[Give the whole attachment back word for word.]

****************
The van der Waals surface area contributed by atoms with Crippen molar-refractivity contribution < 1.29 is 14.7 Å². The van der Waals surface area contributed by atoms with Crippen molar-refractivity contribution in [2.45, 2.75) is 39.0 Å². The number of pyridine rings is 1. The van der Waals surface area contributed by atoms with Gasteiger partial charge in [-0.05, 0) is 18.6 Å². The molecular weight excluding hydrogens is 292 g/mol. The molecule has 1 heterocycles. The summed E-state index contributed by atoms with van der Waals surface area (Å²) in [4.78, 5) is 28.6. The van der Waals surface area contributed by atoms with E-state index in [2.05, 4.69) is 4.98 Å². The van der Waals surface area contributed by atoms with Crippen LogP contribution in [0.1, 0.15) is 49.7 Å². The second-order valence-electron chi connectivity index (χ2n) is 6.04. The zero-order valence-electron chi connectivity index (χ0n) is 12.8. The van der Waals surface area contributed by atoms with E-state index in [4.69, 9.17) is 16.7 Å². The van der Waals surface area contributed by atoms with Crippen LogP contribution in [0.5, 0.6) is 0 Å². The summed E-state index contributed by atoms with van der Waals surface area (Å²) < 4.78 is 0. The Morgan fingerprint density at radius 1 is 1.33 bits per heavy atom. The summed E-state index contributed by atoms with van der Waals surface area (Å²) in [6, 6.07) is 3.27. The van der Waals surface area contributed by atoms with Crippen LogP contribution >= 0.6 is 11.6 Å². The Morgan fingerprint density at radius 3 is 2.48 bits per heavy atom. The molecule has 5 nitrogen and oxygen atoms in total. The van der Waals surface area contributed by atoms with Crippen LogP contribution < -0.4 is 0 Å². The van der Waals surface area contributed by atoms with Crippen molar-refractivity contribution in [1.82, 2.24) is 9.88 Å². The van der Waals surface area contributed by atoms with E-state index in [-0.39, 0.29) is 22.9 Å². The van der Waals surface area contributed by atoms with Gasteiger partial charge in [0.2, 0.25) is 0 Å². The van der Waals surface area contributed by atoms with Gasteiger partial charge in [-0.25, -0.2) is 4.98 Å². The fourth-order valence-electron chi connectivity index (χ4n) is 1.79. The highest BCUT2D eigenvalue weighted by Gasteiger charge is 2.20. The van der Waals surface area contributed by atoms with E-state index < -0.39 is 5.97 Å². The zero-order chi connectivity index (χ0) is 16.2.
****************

The van der Waals surface area contributed by atoms with Crippen molar-refractivity contribution < 1.29 is 14.7 Å². The van der Waals surface area contributed by atoms with Crippen molar-refractivity contribution in [2.45, 2.75) is 39.0 Å². The number of pyridine rings is 1. The van der Waals surface area contributed by atoms with Gasteiger partial charge in [-0.05, 0) is 18.6 Å². The molecular weight excluding hydrogens is 292 g/mol. The molecule has 1 heterocycles. The summed E-state index contributed by atoms with van der Waals surface area (Å²) in [4.78, 5) is 28.6. The van der Waals surface area contributed by atoms with E-state index in [2.05, 4.69) is 4.98 Å². The van der Waals surface area contributed by atoms with Crippen LogP contribution in [0.1, 0.15) is 49.7 Å². The second-order valence-electron chi connectivity index (χ2n) is 6.04. The zero-order valence-electron chi connectivity index (χ0n) is 12.8. The van der Waals surface area contributed by atoms with E-state index in [4.69, 9.17) is 16.7 Å². The van der Waals surface area contributed by atoms with Crippen LogP contribution in [0.5, 0.6) is 0 Å². The summed E-state index contributed by atoms with van der Waals surface area (Å²) < 4.78 is 0. The Morgan fingerprint density at radius 1 is 1.33 bits per heavy atom. The summed E-state index contributed by atoms with van der Waals surface area (Å²) in [6, 6.07) is 3.27. The van der Waals surface area contributed by atoms with Crippen LogP contribution >= 0.6 is 11.6 Å². The Morgan fingerprint density at radius 3 is 2.48 bits per heavy atom. The molecule has 5 nitrogen and oxygen atoms in total. The van der Waals surface area contributed by atoms with Crippen LogP contribution < -0.4 is 0 Å². The van der Waals surface area contributed by atoms with Crippen molar-refractivity contribution in [1.82, 2.24) is 9.88 Å². The van der Waals surface area contributed by atoms with E-state index in [-0.39, 0.29) is 22.9 Å². The van der Waals surface area contributed by atoms with Gasteiger partial charge in [0.2, 0.25) is 0 Å². The van der Waals surface area contributed by atoms with Gasteiger partial charge in [-0.25, -0.2) is 4.98 Å². The fourth-order valence-electron chi connectivity index (χ4n) is 1.79. The highest BCUT2D eigenvalue weighted by Gasteiger charge is 2.20. The van der Waals surface area contributed by atoms with E-state index < -0.39 is 5.97 Å². The zero-order chi connectivity index (χ0) is 16.2.